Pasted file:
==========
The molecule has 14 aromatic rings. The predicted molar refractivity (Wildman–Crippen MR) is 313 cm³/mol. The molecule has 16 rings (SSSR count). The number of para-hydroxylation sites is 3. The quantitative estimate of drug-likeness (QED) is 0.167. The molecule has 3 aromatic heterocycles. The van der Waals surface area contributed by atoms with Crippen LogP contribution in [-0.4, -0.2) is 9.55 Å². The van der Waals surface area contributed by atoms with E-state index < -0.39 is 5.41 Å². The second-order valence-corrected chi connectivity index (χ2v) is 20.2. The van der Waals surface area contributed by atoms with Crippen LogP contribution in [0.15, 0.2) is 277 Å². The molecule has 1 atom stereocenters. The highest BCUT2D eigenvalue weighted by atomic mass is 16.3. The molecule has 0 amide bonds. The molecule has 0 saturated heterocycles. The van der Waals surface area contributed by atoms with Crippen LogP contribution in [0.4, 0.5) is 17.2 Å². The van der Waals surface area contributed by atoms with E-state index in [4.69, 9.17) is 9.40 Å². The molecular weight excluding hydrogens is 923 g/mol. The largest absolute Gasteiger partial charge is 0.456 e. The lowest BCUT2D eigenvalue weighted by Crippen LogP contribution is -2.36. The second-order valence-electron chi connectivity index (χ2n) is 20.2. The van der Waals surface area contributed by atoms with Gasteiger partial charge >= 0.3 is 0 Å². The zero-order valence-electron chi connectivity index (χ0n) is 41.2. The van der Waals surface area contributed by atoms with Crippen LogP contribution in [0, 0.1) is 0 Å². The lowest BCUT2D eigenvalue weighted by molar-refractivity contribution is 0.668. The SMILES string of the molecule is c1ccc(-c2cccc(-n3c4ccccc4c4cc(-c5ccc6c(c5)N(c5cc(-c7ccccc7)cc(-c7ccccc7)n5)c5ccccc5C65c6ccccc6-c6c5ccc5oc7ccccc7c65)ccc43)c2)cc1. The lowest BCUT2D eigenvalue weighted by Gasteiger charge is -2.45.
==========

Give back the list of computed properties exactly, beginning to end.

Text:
The molecule has 14 aromatic rings. The predicted molar refractivity (Wildman–Crippen MR) is 313 cm³/mol. The molecule has 16 rings (SSSR count). The number of para-hydroxylation sites is 3. The quantitative estimate of drug-likeness (QED) is 0.167. The molecule has 3 aromatic heterocycles. The van der Waals surface area contributed by atoms with Crippen LogP contribution in [-0.4, -0.2) is 9.55 Å². The van der Waals surface area contributed by atoms with E-state index < -0.39 is 5.41 Å². The second-order valence-corrected chi connectivity index (χ2v) is 20.2. The van der Waals surface area contributed by atoms with Crippen LogP contribution in [0.15, 0.2) is 277 Å². The molecule has 1 atom stereocenters. The highest BCUT2D eigenvalue weighted by atomic mass is 16.3. The molecule has 0 amide bonds. The molecule has 0 saturated heterocycles. The van der Waals surface area contributed by atoms with Crippen LogP contribution in [0.4, 0.5) is 17.2 Å². The van der Waals surface area contributed by atoms with E-state index in [4.69, 9.17) is 9.40 Å². The molecular weight excluding hydrogens is 923 g/mol. The largest absolute Gasteiger partial charge is 0.456 e. The lowest BCUT2D eigenvalue weighted by Crippen LogP contribution is -2.36. The second-order valence-electron chi connectivity index (χ2n) is 20.2. The van der Waals surface area contributed by atoms with Gasteiger partial charge >= 0.3 is 0 Å². The zero-order valence-electron chi connectivity index (χ0n) is 41.2. The van der Waals surface area contributed by atoms with Crippen LogP contribution in [0, 0.1) is 0 Å². The lowest BCUT2D eigenvalue weighted by molar-refractivity contribution is 0.668. The SMILES string of the molecule is c1ccc(-c2cccc(-n3c4ccccc4c4cc(-c5ccc6c(c5)N(c5cc(-c7ccccc7)cc(-c7ccccc7)n5)c5ccccc5C65c6ccccc6-c6c5ccc5oc7ccccc7c65)ccc43)c2)cc1. The lowest BCUT2D eigenvalue weighted by Gasteiger charge is -2.45.